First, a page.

WSNs have unique network layer functionality attributable to the adhoc and mesh networking functionality that is commonly used for scalable and reliable networking. This introduces a variety of attack vectors which aim to disrupt traffic routing through the WSN. Notable examples include:

In general, WSN network vulnerabilities can be attributed to several factors, including the underlying network design, inadequate cryptographic protection, and inadequate tamper-proofing in WSN sensor nodes. Furthermore, given the dynamic nature of WSN network architectures, there is a growing need for heuristic techniques to identify unusual behavior that might indicate that a WSN network has been compromised.

The security protection required by a WSN varies depending on the service that the WSN is fulfilling, and the security requirements of adjacent environments that might be accessible from the WSN. For example, a WSN which is used for non-critical environmental temperature monitoring generally requires less security protection mechanisms than a WSN that consists of seismic sensors to monitor environmental conditions in the vicinity of a nuclear power plant. WSN designers must balance security these requirements relative to the cost and functionality of the systems they implement.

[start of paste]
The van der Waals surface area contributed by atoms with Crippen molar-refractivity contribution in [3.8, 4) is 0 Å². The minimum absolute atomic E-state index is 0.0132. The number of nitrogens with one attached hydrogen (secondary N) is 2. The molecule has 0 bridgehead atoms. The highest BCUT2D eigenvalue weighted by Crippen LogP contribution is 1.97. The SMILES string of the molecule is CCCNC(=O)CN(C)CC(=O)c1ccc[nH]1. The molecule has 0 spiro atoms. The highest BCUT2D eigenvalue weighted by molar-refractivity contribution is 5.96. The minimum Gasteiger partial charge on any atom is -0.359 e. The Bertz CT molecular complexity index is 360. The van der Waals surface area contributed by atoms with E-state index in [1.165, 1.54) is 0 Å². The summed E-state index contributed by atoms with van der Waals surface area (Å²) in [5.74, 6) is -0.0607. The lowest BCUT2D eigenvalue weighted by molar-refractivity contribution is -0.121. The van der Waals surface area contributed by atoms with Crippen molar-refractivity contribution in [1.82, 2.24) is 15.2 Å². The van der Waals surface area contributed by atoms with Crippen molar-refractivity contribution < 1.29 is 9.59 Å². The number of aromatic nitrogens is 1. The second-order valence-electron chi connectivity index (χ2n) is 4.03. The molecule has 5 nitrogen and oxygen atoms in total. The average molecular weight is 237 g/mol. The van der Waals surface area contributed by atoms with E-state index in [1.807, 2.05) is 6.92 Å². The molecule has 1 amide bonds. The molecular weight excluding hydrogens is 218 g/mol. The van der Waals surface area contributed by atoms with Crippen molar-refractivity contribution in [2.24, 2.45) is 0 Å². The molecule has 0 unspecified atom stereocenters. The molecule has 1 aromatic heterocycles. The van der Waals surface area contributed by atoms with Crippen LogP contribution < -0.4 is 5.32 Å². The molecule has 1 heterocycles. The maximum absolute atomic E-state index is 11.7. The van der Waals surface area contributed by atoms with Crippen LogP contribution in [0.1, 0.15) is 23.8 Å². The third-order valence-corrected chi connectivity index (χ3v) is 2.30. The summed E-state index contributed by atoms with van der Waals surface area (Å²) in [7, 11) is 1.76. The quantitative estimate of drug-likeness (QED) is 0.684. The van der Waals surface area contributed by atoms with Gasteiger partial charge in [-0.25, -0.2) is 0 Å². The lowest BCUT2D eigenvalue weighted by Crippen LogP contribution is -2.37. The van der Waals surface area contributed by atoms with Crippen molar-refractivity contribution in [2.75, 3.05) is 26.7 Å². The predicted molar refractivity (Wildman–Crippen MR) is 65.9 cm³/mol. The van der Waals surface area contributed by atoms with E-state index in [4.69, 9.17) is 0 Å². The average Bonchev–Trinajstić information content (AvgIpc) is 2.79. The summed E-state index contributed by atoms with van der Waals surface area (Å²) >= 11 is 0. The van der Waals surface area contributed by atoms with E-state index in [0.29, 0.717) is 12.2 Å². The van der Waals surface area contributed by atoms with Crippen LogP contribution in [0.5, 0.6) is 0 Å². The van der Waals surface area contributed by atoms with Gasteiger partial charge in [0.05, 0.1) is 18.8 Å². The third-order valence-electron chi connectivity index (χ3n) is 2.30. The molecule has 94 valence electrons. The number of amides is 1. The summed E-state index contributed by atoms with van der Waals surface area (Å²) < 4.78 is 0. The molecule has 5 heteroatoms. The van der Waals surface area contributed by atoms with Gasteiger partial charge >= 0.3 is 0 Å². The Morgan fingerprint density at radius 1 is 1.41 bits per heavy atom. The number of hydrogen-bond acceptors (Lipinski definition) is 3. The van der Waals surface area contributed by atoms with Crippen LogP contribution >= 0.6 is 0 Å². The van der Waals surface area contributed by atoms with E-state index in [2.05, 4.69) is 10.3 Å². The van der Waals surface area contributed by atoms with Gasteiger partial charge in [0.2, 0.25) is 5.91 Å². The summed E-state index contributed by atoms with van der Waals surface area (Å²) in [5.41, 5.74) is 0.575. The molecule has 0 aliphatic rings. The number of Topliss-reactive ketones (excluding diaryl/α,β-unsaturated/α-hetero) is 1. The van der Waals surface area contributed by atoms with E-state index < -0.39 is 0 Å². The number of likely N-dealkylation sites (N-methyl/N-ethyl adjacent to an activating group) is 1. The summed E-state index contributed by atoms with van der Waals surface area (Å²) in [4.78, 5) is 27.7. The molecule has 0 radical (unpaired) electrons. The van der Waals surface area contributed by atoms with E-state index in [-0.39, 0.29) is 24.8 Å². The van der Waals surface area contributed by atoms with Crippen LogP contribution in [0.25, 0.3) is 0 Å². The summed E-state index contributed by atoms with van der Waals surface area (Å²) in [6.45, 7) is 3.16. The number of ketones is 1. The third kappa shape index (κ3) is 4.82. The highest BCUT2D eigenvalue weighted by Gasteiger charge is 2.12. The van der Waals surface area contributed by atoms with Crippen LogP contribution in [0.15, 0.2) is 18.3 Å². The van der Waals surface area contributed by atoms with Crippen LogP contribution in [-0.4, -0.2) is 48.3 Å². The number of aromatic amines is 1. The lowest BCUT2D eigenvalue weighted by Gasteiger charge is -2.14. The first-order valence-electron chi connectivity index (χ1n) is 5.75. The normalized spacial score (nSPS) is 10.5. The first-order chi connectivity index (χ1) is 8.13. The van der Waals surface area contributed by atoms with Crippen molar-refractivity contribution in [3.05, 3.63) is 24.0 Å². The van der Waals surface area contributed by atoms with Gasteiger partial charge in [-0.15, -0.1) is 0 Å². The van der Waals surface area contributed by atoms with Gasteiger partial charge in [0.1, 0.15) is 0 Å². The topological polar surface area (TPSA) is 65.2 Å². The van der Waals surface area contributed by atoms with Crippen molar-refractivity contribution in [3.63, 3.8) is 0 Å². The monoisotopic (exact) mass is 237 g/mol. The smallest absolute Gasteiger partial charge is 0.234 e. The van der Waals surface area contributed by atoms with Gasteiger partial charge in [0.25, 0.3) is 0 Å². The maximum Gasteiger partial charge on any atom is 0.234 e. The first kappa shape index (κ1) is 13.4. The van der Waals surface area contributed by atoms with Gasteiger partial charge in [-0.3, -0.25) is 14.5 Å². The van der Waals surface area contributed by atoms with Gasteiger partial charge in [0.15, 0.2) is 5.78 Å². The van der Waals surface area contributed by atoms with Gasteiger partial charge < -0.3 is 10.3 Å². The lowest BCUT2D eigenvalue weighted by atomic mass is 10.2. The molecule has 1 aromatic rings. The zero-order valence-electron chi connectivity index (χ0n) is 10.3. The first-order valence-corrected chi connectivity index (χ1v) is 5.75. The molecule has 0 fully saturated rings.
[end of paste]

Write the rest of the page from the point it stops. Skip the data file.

Conclusion

As IoT adoption accelerates, so does its impact on commercial and public infrastructure, and consumer services. To date IoT implementations have lacked security rigor needed to ensure the integrity of the systems that they impact. The security vulnerabilities and attack surfaces that have been identified for many IoT implementations that were studied in this report are relatively rudimentary, particularly in the areas of cryptography, the management of security credentials and security keys, the protection of device software and firmware from malicious tampering, and consideration for legacy system architectures.

Currently IoT lacks the financial rewards to capture the attention of sophisticated hackers. However we expect that this will change as IoT becomes more widely adopted. Furthermore, since IoT solutions have porous and dynamic network boundaries and commonly consist of end-point devices with limited computational capabilities, we believe that future security solutions will require heuristics that monitor and respond to abnormal system activity for particular IoT solutions. An upcoming research report from Tolaga will investigate these demands.